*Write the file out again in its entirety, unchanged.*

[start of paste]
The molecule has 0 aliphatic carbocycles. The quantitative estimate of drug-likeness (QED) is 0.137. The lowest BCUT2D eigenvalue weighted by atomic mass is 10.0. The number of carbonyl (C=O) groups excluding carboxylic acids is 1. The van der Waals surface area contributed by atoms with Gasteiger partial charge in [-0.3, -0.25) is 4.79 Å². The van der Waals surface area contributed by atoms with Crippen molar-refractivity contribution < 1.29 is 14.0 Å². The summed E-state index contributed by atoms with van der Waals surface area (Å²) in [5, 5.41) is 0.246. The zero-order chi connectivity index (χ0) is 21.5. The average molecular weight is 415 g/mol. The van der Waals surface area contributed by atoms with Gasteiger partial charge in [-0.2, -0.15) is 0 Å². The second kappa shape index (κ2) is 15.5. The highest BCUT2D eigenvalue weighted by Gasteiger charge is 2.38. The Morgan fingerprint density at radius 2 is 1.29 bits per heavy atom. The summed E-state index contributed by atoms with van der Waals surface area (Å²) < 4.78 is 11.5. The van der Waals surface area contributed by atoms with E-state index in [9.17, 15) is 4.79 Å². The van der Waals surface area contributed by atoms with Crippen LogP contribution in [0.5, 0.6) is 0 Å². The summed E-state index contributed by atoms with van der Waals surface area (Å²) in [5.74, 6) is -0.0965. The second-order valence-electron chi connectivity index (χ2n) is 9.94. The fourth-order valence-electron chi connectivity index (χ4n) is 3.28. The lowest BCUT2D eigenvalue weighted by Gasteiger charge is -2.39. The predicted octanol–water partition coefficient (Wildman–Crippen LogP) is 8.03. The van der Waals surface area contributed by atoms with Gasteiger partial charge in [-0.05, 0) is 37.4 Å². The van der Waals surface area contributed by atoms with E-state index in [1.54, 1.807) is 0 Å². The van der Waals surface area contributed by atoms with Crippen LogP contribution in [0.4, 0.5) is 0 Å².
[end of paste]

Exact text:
The molecule has 0 aliphatic carbocycles. The quantitative estimate of drug-likeness (QED) is 0.137. The lowest BCUT2D eigenvalue weighted by atomic mass is 10.0. The number of carbonyl (C=O) groups excluding carboxylic acids is 1. The van der Waals surface area contributed by atoms with Gasteiger partial charge in [-0.3, -0.25) is 4.79 Å². The van der Waals surface area contributed by atoms with Crippen molar-refractivity contribution < 1.29 is 14.0 Å². The summed E-state index contributed by atoms with van der Waals surface area (Å²) in [5, 5.41) is 0.246. The zero-order chi connectivity index (χ0) is 21.5. The average molecular weight is 415 g/mol. The van der Waals surface area contributed by atoms with Gasteiger partial charge in [-0.2, -0.15) is 0 Å². The second kappa shape index (κ2) is 15.5. The highest BCUT2D eigenvalue weighted by Gasteiger charge is 2.38. The Morgan fingerprint density at radius 2 is 1.29 bits per heavy atom. The summed E-state index contributed by atoms with van der Waals surface area (Å²) < 4.78 is 11.5. The van der Waals surface area contributed by atoms with E-state index in [9.17, 15) is 4.79 Å². The van der Waals surface area contributed by atoms with Crippen LogP contribution in [0.5, 0.6) is 0 Å². The summed E-state index contributed by atoms with van der Waals surface area (Å²) in [5.74, 6) is -0.0965. The second-order valence-electron chi connectivity index (χ2n) is 9.94. The fourth-order valence-electron chi connectivity index (χ4n) is 3.28. The lowest BCUT2D eigenvalue weighted by Gasteiger charge is -2.39. The predicted octanol–water partition coefficient (Wildman–Crippen LogP) is 8.03. The van der Waals surface area contributed by atoms with Gasteiger partial charge in [-0.05, 0) is 37.4 Å². The van der Waals surface area contributed by atoms with E-state index in [1.54, 1.807) is 0 Å². The van der Waals surface area contributed by atoms with Crippen LogP contribution in [0.4, 0.5) is 0 Å².